A recent San Diego Refresh meeting found me in a room full of fellow geeks learning about microdata and the semantic web. What I thought was going to be a new look at SEO turned out to be a very in-depth look at where the web might be heading.
The session was led by Barbara Starr (@BarbaraStarr) and the information here is distilled from notes I took during the session. As such, attribution is appropriate. Thanks again, Barbara, for a great session!
WIIFM (What’s In It For Me)?
A great teacher once told me that you need to tell people what they’re going to get out of a learning session before you start. For this heady topic, I think this is more true than ever. Here’s what you should get out of this post:
- A solid concept of what the semantic web is and what the key terms are
- A realization that this stuff is going to change the web for the better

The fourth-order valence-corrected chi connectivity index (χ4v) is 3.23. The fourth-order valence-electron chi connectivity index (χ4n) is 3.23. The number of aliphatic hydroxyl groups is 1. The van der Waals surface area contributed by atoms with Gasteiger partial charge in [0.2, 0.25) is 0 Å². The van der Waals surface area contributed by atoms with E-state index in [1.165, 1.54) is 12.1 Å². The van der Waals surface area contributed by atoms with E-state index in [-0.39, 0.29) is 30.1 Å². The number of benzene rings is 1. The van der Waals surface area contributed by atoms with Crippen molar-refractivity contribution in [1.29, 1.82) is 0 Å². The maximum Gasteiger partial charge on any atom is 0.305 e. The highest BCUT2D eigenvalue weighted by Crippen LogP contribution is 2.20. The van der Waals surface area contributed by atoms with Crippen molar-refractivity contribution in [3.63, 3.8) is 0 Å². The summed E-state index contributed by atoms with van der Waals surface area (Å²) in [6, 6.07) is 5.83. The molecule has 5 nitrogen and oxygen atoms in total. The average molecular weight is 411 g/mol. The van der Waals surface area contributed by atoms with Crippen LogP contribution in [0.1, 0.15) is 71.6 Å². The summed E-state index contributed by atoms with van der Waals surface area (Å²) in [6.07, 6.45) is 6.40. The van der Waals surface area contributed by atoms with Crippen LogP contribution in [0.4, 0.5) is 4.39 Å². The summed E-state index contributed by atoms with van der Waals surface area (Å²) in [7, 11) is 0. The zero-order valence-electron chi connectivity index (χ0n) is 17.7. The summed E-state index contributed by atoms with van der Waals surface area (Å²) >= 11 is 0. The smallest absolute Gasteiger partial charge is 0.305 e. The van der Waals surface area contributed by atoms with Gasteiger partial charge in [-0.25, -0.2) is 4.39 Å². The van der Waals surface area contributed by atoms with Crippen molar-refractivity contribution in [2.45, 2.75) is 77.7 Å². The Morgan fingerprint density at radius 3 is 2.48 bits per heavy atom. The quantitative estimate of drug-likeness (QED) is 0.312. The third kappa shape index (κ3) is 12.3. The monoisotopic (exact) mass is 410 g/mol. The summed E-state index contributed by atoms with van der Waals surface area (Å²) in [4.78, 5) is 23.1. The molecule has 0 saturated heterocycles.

- A path forward to learn more and begin taking the first steps towards using this powerful technology
What is the Semantic Web?
The semantic web is a web where the meaning behind the content is included in a machine-readable form. Having information being machine-readable is important because these machines (think: search engine algorithms) help us find what we need. If it seems strange that we would need to translate information from human-readable format (a quick description, say) to machine-readable so that humans can better use that info, it’s perfectly understandable. Just remember: your file system, you know, the one you constructed, has a search feature and you’ve probably used it before.